I only started playing Minecraft a couple of years ago, and rage quit after I set my house on fire due to a misunderstanding of lava dynamics. It reentered my life when I saw an article on qCraft, a mod that incorporates elements of quantum physics into gameplay. From there, I discovered the amazing world of Minecraft mods, accompanied by YouTube videos and collections on imgur showing off creations.

Dramatic Lego® reenactment of the lava incident

However, once you dig into some of the more extensive modpacks, you run into the unfortunate problem of setting your actual house on fire, sparked by your overheating laptop. So, my partner-in-Minecraft and I stopped hosting the world off of our laptops and moved it onto Google Compute Engine (GCE). We weren’t running a complicated server, and our setup was even less complicated than the vanilla whitepaper detailed.

As happens to many Minecraft players, the modpack we were using was deprecated, and we were faced with once again rolling out another server. We created yet another special snowflake of a server. Setting up the world was always a bit of a hassle, and there were invariably little steps that we forgot each time. Why not use a Docker container to simplify the process instead? In this piece, I’ll walk you through using Docker to make setting up your Minecraft server on GCE easier, faster, and more repeatable.

Containers can help you out

A common containerized application pattern using Docker

I elected to use containers for some of their benefits:

  • Eliminate overhead and increase efficiency
  • Remove the mystery of what’s going on
  • Streamline the process of creating new worlds
  • Make upgrading easy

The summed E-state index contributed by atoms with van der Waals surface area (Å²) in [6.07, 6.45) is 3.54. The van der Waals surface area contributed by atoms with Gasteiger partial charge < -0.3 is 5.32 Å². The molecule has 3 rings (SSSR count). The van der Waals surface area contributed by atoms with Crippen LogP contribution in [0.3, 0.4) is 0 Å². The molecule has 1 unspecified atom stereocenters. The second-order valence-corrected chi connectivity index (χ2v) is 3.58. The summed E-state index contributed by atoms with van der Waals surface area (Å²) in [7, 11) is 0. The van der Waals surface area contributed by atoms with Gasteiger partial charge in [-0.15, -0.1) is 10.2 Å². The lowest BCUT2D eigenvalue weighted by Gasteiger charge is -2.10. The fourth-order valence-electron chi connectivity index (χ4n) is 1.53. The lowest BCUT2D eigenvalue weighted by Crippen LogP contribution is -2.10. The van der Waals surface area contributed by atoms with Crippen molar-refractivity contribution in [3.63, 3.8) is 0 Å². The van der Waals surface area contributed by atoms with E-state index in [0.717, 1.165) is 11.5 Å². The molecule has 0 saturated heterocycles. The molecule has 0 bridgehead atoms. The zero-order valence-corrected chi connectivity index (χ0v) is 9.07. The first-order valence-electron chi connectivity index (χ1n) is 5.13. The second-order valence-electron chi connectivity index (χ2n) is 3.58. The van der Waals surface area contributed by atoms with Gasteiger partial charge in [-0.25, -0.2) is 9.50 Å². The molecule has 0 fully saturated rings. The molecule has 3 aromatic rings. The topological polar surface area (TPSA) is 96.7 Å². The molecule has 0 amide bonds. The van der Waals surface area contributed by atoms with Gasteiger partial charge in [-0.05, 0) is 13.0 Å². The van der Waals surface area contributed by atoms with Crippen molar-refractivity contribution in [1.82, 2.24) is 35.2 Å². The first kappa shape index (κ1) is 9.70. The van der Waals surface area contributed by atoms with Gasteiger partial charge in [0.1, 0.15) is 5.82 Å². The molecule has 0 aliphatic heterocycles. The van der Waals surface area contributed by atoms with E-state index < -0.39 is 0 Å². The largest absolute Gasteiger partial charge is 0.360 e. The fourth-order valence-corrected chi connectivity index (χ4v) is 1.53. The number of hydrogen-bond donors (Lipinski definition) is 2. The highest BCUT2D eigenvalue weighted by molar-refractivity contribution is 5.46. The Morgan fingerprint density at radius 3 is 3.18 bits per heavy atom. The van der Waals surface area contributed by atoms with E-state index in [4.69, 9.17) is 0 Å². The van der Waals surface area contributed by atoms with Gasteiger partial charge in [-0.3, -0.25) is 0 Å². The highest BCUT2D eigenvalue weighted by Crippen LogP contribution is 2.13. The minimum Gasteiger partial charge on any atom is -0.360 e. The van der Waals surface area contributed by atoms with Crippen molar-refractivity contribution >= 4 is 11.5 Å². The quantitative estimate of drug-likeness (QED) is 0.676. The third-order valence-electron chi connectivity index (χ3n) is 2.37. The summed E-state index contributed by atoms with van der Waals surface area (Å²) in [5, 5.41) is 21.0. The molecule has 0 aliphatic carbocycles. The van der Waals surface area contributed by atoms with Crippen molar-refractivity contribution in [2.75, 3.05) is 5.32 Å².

Also, it’s an easy way for beginners to get some practical experience with containers.

If you’re new to containers, don’t worry if the concept doesn’t resonate at first; it requires a nontrivial shift in thinking. There are great resources out there to learn about containers, so I’ll link some of them here:

Docker has popularized containers and provided a great way to share and build upon container images. I referenced Docker’s documentation multiple times while writing this, and I highly recommend that you familiarize yourself with the core concepts.


The steps to follow along assume that you have a Google Cloud Platform account with GCE enabled, and a passing familiarity with the command line. If you don’t have an account, there’s a free trial!

Installing or enabling Docker

You’ll need to use Docker to create your Minecraft container, and that means installing it locally or using something like a container-optimized image on a virtual machine for your development environment. I prefer to go with the latter option, because Docker on a mac still requires the use of Boot2Docker and VirtualBox, so why not use a VM?